Atomic City Tales Book 1: Go Power!

Writer / Artist
Atomic City Tales Book 1: Go Power!
Alternative editions:
Atomic City Tales Book 1 Go Power review
Alternative editions:
  • North American Publisher / ISBN: Oni Press - 1-92999-826-0
  • Volume No.: 1
  • Release date: 1997
  • Format: Black and white
  • UPC: 9781929998265
  • Contains adult content?: no
  • Does this pass the Bechdel test?: no
  • Positive minority portrayal?: yes

Jay Stephens is a talent sadly lost to comics, with a successful career in animation resulting from a relatively prolific cartooning schedule throughout the 1990s, from which Atomic City Tales was his take on superheroes. It’s both a deconstruction and a love letter to the wilder material of the 1960s, with a constantly sparking imagination swerving the plot off into new territory.

Take Big Bang. He was an ordinary guy transformed when he beat on a cosmic drum, and can now do anything, literally anything. We may all be fantasies that he’s constructed, living our routine lives just to amuse him. He has a try at crime fighting, but that goes wrong, so he just, you know, hangs out, in his super cool clubhouse. Except when a woman grabs his attention. But he’s not the mightiest creature in Atomic City, Doc Phantom is, the ghost in the machine. Or maybe it’s the Quirk, who makes babies from ice cream. Their extraordinary goings on are spliced with the ordinary day to day life of Jay Stephens, cartoonist, whom Big Bang has recording his adventures.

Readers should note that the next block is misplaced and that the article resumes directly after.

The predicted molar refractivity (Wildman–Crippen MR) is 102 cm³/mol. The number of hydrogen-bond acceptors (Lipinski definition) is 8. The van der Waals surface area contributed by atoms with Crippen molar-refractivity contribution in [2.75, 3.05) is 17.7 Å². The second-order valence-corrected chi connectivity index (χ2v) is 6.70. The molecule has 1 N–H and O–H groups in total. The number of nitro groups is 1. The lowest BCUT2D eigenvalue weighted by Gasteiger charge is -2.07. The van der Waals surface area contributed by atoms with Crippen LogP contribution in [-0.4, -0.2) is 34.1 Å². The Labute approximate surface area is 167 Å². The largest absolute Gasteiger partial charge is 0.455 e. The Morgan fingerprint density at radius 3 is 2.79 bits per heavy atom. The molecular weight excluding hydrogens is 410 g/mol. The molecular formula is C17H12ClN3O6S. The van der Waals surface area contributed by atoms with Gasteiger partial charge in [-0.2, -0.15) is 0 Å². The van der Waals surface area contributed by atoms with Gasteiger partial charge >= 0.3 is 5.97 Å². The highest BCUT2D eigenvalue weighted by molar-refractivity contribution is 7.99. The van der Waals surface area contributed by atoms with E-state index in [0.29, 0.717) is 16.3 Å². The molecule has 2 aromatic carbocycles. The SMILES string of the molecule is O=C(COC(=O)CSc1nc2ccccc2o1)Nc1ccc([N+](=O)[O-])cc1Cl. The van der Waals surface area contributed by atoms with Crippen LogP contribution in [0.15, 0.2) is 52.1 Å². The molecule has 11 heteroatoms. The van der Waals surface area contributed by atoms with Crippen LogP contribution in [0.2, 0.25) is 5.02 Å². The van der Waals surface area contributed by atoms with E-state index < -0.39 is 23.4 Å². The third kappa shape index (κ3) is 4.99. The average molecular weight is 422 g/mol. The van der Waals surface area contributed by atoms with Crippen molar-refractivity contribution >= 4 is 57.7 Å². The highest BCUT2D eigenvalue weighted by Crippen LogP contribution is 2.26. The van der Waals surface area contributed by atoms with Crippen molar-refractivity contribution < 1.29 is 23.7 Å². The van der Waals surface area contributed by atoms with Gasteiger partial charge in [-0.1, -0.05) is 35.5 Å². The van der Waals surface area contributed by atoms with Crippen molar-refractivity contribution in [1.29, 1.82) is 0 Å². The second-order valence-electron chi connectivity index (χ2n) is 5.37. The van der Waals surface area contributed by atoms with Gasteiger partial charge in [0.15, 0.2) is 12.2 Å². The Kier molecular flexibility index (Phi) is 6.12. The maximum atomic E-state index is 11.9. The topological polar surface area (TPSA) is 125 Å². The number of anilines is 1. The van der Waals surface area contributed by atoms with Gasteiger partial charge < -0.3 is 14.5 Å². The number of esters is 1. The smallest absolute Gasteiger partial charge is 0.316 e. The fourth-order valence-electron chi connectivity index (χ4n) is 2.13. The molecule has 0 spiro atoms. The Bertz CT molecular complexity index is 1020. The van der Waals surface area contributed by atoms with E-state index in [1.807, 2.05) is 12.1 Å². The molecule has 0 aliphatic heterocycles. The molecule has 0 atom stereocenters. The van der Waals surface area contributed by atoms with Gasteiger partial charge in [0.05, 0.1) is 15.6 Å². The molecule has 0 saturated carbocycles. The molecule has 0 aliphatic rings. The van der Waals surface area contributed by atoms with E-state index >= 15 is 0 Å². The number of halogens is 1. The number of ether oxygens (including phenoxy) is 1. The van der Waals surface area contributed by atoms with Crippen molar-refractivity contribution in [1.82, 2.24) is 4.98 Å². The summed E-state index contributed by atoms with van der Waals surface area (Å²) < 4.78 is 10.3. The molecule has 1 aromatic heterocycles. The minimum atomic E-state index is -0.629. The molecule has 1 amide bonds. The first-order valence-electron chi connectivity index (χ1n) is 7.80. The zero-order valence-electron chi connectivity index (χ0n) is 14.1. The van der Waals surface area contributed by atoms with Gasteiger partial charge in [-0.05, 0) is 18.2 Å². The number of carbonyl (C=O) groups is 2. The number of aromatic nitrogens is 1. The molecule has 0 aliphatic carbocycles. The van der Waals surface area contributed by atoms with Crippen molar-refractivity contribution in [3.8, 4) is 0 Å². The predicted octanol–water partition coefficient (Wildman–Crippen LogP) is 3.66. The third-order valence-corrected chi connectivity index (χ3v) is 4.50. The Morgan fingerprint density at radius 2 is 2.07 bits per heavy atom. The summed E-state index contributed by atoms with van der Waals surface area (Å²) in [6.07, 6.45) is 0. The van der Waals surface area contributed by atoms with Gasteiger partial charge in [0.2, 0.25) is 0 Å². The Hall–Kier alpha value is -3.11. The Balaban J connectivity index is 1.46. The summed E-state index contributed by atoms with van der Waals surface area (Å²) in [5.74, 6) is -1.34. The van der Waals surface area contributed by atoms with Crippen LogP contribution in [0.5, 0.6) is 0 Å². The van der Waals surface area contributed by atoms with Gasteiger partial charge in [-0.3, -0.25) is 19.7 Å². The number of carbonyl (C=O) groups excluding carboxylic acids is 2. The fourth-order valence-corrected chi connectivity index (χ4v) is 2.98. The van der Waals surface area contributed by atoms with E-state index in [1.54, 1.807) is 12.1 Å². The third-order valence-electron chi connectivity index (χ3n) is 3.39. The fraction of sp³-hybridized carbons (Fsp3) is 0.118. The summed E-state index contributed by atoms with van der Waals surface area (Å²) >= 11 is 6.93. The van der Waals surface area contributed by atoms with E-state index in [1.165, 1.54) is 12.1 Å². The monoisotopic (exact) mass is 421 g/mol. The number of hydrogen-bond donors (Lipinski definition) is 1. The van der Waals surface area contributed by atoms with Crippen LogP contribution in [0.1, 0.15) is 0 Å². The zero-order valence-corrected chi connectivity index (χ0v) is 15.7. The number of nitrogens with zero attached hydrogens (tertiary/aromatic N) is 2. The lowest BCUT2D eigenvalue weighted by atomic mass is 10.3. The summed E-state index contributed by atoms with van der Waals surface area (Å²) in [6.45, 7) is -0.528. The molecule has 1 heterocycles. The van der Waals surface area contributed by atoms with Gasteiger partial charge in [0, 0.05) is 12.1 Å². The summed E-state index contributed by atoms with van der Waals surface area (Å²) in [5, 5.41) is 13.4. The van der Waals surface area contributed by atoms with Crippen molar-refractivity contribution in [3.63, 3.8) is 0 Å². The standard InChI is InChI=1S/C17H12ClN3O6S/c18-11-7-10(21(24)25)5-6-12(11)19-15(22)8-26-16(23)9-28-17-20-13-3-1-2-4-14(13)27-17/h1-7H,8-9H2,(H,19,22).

Everything in Atomic City Tales has child like wonder about it, drawing from the same well as Madman, but with an even looser structure. It has the sense that anything can happen, restricted only by Stephens’ imagination, so if the criminal gang command him through his ouija board to produce a story about them, that’s what we get. Yet it’s not about villainy, or much anyway, it’s about Skinman wanting to head out shopping at the mall and the difficulties that entails.

Stephens is a superb intuitive cartoonist whose work develops over the two years these stories were originally created (1993 and 1994). His ink line has a lushness to it, and for different characters he experiments with weighing the balance of black and white on the pages, being unafraid to saturate with either.

Don’t expect much in the way of cohesion and resolution. We’re dropping in and out of the characters’ lives and snippets is what we get. If you become fixated on the never resolved part the Bruise plays in everything you’ll not enjoy the remainder, and there’s so much to appreciate. Perhaps you’ll discover what the Bruise has been up to in Book 2: Doc Phantom. (You won’t).